Up until now, Brian Michael Bendis has been a godsend to DC. Penning Action Comics and Superman, he’s brought cosmic wonder and introspective drama to the Man of Steel. So it was quite exciting to hear he was being given his own event that would connect Superman with the likes of Batman, the Question, Green Arrow, and many more to fight a cult conspiracy.
But then the first issue was released…and it was like a parody of Brian Bendis’s style. Interminable dialogue and interchangeably quippy characters made for a rough read. Luckily, this issue isn’t as difficult to slog through — however, it’s still a dry take on a cool concept.
Here, Batman talks to the Red Hood about Leviathan like he did with Lois Lane in #1. The dynamic of these dark heroes having to put aside their rough relationship for the greater good isn’t bad in theory. Yet, Bendis doesn’t press the conflict enough to truly make it a sticking point.
I’m not opposed to dialogue-centric comics or media. It can be riveting if done right, like Aaron Sorkin’s and David Mamet’s work (who particularly inspires Bendis). But you know the meme about West Wing characters walking and talking? Yeah, that’s there for a reason — nobody wants to see two characters sit for ten minutes straight to relay exposition.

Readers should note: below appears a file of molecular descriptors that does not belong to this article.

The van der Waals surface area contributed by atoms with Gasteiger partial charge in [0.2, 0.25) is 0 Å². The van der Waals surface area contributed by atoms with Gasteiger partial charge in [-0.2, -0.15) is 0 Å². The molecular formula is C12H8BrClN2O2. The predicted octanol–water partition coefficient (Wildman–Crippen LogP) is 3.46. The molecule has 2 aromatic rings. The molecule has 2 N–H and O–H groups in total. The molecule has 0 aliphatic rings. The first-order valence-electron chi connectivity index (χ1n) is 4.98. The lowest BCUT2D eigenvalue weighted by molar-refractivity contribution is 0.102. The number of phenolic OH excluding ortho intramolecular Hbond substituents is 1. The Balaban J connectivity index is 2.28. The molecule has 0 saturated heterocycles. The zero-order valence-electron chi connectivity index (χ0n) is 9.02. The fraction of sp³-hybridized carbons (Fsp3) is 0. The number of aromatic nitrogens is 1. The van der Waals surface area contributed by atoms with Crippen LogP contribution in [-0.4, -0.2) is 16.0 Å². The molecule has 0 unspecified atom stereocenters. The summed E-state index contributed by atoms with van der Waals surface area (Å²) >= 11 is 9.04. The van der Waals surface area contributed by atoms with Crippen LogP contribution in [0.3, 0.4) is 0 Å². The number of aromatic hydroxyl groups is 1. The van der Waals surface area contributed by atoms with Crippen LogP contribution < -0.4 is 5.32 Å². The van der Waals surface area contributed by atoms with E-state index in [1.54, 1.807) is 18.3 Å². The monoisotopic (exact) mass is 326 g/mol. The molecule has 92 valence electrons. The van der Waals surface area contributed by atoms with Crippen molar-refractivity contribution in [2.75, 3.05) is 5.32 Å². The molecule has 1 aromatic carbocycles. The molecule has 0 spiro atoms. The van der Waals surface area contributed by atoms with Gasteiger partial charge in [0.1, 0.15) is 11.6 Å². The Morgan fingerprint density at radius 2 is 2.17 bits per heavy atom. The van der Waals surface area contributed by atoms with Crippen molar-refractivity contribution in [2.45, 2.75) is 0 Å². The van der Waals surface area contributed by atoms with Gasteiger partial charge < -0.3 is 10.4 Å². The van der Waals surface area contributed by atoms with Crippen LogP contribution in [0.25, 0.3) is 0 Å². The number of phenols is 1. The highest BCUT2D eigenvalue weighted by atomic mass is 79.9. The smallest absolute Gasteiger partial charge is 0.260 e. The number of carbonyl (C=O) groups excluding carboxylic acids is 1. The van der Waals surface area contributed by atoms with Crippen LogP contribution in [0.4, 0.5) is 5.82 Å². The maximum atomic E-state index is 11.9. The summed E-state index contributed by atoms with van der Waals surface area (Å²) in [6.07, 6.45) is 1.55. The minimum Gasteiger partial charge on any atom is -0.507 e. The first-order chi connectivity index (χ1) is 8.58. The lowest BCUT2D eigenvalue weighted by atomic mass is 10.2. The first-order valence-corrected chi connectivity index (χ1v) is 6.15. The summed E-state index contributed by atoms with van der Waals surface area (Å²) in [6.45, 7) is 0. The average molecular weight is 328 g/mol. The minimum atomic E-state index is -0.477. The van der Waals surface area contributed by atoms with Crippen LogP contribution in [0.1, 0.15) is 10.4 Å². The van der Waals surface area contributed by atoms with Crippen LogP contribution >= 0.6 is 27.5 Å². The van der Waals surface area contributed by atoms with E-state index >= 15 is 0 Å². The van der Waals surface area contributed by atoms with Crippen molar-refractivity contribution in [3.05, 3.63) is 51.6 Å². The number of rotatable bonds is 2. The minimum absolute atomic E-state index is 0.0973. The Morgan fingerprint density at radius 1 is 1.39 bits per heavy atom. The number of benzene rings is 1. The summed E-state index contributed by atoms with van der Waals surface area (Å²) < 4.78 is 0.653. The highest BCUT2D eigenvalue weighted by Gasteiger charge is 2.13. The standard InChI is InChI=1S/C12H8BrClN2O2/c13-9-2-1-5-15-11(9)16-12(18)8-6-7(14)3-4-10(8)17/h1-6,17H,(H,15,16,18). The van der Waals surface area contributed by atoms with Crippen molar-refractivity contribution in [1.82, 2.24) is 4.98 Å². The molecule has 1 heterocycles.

Is it so hard to have Batman and the Red Hood doing something while they talk? Wouldn’t it help the story immensely if they actually, you know, investigated? You can’t have a mystery or noir or thriller without some snooping, interviewing, and fisticuffs with goons. But apparently that’s too interesting for Bendis.
While the heroes and villains aren’t totally interchangeable, there’s a flippancy to their dialogue. Yes, that’s Bendis’s MO, but he’s shown restraint before. There’s a time and a place for jokes, as demonstrated by Joss Whedon’s talent for mixing the dark and humorous. Such subtlety and craft is not here. Even the leader of Leviathan, who shows up for essentially no reason before Plastic Man (who doesn’t even try to fight the big bad), is frustratingly blasé. Also, the Question is supposed to be a brutal pragmatist. But, you guessed it, he’s cracking jokes here.
Alex Maleev’s art has lots of personality and you have to appreciate how well he can establish mood with his painterly backgrounds and angular linework. Unfortunately, he’s not given a lot of room to work with in these word-suffocated pages. He only seems to spring to life on the last splash page. Before that, he doesn’t give the characters very convincing environments, isolating Batman and Redhood on a desolate roof with impressionist blobs in the background.